viii) Every parish, as a community of the baptized and confirmed, as a community that constantly experiences the Paschal Mystery through the celebration of the Eucharist, is by its very nature an evangelizing community. This missionary consciousness should be deeply instilled into all its members. The formation of basic Christian communities can be of great help in this.

    ix) The parish lives its Christian life primarily and basically in the family. The renewal of Christian life would necessarily imply the renewal of the Christian family. It is in the family that the Christian learns the first lessons of Christian love, selflessness and sharing, which are absolutely necessary to evangelize the modern world, steeped as it is in individualism and consumerism. In his Apostolic letter for the year 2000, the Holy Father says that the preparation should start from the lowest unit of the Christian community, the family: "Each family in some way should be involved in the preparation. Was it not through a family of Nazareth that the Son of God chose to enter into human history?" (T@ no.28).

    x) The devotional life of our people, especially the practice of popular devotions, should become expressions of faith and ardent love for the Person of Christ. This can help all of us to free ourselves from mediocrity and superficiality in our Christian life. There will emerge more zeal in all the devotees to spread the Good News of God's love even as the early Christians did.

    xi) The ministers,of the Church should realize that they are primarily the ministers of the Word, whatever their role in the Church. The priority of the ministry of the Word must be clearly and unambiguously inculcated into the priests, religious and laity.

    xii) Consecrated Religious life in India needs thorough renewal so that it may express the radicality of the Gospel commitment to the Kngdom of God. It must become a clear sign for the people of this land as symbolizing a community of God-seekers guided by the Spirit of Christ. The guidelines for the renewal of Religious Life, given by Pbpe John Paul 11 in his Post-Synodal Apostolic Exhortation Vitci Consacrata should be carefully studied and implemented.

At this point we would like to point out that during the post-Vatican II period, the Church has, on numerous occasions, proclaimed and reaffirmed almost all of the above values. But their practical implementation has not been very apparent. Reflecting on this situation, we feel that our approach to renewal has hitherto mainly consisted in a critique of the structures of the past. It has to some extent lacked that creativity which originates from the Spirit with a view to building up a new Church and a new world around us. The Christian community has not been sufficiently touched to the core by the Spirit of Pentecost, as a result of which it has not always succeeded in bringing the Good News to the people. It is necessary therefore, that the Church in India experience anew the power and the unction of the Spirit, if a new evangelization is to take place in this country through her.

5. Focus on implementation

As we conclude this letter, lest we get lost in a welter of ideas, we would like to sharpen our focus by concentrating on some practical points that are related to the above and which can be implemented throughout the length and breadth of India:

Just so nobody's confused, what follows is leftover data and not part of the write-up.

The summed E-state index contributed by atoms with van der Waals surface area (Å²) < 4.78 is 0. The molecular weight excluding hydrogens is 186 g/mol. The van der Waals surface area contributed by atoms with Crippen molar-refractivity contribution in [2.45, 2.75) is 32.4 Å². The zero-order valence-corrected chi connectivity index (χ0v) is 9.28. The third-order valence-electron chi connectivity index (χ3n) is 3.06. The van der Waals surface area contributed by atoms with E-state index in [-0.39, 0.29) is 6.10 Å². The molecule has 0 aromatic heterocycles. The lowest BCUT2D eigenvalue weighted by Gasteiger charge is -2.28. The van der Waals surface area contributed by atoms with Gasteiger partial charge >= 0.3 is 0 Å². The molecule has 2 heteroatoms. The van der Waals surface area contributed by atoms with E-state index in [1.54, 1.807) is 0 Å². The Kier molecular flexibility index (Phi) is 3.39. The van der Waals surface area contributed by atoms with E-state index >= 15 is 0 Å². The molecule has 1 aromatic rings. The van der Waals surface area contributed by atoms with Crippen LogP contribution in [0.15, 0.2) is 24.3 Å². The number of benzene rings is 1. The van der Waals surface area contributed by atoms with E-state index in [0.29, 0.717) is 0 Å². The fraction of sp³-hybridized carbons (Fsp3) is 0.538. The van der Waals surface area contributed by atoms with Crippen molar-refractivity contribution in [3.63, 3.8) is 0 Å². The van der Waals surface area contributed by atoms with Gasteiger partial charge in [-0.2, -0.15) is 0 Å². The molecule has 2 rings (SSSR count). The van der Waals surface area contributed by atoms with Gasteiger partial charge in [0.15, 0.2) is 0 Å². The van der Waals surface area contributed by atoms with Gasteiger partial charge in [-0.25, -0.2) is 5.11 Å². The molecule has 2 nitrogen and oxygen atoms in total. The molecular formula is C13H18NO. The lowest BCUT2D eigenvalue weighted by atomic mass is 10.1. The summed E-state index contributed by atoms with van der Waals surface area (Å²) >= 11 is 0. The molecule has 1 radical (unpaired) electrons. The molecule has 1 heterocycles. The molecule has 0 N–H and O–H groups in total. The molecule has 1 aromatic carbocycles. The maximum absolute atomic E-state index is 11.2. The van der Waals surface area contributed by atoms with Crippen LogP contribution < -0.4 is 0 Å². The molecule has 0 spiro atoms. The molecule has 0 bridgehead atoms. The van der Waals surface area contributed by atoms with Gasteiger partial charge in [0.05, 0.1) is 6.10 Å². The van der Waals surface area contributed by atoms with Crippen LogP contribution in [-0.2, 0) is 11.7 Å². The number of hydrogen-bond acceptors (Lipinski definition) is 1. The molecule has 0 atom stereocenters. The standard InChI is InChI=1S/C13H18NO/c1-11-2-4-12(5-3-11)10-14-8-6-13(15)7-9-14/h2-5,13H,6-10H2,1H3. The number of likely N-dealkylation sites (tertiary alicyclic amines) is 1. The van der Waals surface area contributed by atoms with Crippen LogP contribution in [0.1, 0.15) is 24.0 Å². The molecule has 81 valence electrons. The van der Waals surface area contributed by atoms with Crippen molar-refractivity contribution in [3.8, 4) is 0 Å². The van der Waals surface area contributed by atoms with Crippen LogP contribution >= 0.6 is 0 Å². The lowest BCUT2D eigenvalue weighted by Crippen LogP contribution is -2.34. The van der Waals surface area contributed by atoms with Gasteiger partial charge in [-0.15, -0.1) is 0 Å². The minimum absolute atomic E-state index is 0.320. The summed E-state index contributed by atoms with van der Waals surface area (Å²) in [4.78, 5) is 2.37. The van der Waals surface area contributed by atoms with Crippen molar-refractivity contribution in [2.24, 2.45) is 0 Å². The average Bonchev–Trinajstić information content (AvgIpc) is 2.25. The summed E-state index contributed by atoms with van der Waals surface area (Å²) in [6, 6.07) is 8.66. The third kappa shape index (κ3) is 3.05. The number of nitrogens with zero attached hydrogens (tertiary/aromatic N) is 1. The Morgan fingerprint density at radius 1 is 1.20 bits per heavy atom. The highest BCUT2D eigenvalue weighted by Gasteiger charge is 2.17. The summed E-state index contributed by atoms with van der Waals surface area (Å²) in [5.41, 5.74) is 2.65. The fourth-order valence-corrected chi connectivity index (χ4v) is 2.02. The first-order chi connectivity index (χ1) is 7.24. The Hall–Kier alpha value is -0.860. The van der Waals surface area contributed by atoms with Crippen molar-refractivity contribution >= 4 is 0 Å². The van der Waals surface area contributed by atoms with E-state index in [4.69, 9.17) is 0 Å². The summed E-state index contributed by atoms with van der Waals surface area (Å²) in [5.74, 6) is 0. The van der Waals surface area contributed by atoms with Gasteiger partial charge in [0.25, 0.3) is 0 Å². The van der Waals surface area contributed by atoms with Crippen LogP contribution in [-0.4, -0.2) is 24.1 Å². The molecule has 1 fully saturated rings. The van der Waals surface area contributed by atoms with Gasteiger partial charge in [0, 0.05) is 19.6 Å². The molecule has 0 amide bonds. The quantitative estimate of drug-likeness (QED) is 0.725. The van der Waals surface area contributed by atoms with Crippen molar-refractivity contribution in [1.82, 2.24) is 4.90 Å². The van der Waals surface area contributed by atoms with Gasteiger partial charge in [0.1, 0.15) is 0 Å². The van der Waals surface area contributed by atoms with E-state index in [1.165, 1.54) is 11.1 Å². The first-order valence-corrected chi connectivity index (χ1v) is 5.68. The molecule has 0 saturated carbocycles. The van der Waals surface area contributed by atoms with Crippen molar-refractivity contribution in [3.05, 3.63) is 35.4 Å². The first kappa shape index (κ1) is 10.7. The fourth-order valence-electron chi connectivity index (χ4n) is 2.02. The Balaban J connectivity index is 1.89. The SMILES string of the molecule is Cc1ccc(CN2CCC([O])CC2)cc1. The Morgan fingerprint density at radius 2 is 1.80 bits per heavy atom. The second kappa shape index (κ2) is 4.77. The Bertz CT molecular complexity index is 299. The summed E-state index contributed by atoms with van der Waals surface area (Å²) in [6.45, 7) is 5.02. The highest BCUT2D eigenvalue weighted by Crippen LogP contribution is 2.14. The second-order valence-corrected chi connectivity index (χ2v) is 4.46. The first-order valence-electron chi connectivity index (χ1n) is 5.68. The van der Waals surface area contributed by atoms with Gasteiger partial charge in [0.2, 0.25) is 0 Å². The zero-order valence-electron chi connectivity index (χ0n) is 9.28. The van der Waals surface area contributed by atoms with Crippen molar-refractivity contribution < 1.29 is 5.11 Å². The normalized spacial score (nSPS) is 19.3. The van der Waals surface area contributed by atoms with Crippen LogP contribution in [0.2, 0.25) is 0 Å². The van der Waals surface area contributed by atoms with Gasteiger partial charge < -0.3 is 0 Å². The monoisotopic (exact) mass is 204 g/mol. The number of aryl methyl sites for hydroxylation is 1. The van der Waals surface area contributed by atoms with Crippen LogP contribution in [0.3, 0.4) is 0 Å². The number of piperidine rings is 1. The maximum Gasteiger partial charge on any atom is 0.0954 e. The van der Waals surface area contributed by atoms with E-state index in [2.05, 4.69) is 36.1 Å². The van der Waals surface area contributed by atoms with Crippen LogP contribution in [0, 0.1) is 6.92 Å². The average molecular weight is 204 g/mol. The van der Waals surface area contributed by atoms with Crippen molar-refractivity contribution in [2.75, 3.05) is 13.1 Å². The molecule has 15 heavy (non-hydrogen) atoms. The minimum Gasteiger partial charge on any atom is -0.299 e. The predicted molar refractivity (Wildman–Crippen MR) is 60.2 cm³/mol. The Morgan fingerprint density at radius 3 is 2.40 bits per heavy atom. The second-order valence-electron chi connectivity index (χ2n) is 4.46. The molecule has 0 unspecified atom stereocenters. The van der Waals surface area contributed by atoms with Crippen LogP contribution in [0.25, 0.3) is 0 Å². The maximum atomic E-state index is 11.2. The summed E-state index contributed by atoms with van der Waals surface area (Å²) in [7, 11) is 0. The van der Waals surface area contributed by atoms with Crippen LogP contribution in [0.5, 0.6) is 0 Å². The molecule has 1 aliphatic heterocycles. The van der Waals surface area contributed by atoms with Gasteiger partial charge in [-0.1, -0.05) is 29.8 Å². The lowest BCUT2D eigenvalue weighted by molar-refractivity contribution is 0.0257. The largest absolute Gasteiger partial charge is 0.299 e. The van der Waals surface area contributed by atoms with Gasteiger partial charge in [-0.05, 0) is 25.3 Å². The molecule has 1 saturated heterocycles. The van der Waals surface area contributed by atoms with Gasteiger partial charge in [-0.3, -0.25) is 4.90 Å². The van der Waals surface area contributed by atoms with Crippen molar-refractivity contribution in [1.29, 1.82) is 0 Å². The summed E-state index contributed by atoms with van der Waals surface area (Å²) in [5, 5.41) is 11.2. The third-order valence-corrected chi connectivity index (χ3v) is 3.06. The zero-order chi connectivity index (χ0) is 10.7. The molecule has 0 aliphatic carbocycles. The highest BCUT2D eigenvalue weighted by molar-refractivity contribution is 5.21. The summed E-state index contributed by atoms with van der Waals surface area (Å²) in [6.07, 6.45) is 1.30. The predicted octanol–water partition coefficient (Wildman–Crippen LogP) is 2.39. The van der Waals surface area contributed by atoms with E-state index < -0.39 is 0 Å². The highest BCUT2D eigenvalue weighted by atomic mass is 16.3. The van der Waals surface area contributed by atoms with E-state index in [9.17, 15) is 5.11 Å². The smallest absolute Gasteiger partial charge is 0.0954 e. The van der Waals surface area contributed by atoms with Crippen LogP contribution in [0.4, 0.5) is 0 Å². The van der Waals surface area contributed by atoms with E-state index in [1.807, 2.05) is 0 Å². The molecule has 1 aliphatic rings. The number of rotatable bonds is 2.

i) There should be an intensive drive to introduce the whole Church in India to daily personal prayer, a time of silent exposure to the power and love of God in our lives, a daily re-evangelization of our deeper selves.

    ii) The determination to bring about unity and reconciliation at all levels of the Church should be fostered. We must sharpen our awareness of the evils of the caste system and fight this aberration with consistency. The formation of Conciliation Boards in every diocese will also be a useful means to facilitate reconciliation wherever it is called for.

    iii) An all-out effort should be launched to end hunger and malnutrition among all sections of the people in our parishes. The Bread that is broken at each Eucharist, which is our food of sharing as the community of the Lord, must stimulate us to ensure that no one will go to bed hungry. This must be the first and most obvious expression of our option for the poor, our bringing the Good News to the poorest of the pgor - that Jesus loves them and cares for them.

    iv) Steps should be taken to organize a reflection on 'Church for India 2000' in the year 1999. This will be the climax of our Jubilee preparations. The concrete shape which this will take will have to be studied and planned at various levels during these coming three years.


As the Third millennium dawns on our country, where Christianity has been in existence practically from its very inception, we want to project a renewed face of the Church which will radiate Christ so that our brothers and sisters of India will be able to experience the loving kindness of the Saviour. It is our goal to build up in our country a Catholic community that is intent on becoming a fully reconciled community, free from all discrimination, a Christian community that is healed of all its divisions, a religious community that lives in harmony and a human community that has discovered its true source of life in love and sharing. If this is to be realized, we need to undergo a thorough conversion, for it is only through the body of the transformed Christian community, that Christ can shine in His radiance to the world around us. We shall then communicate the joy of the redeemed to all our brothers and sisters: the Good News of Jesus for the emerging India of 2000.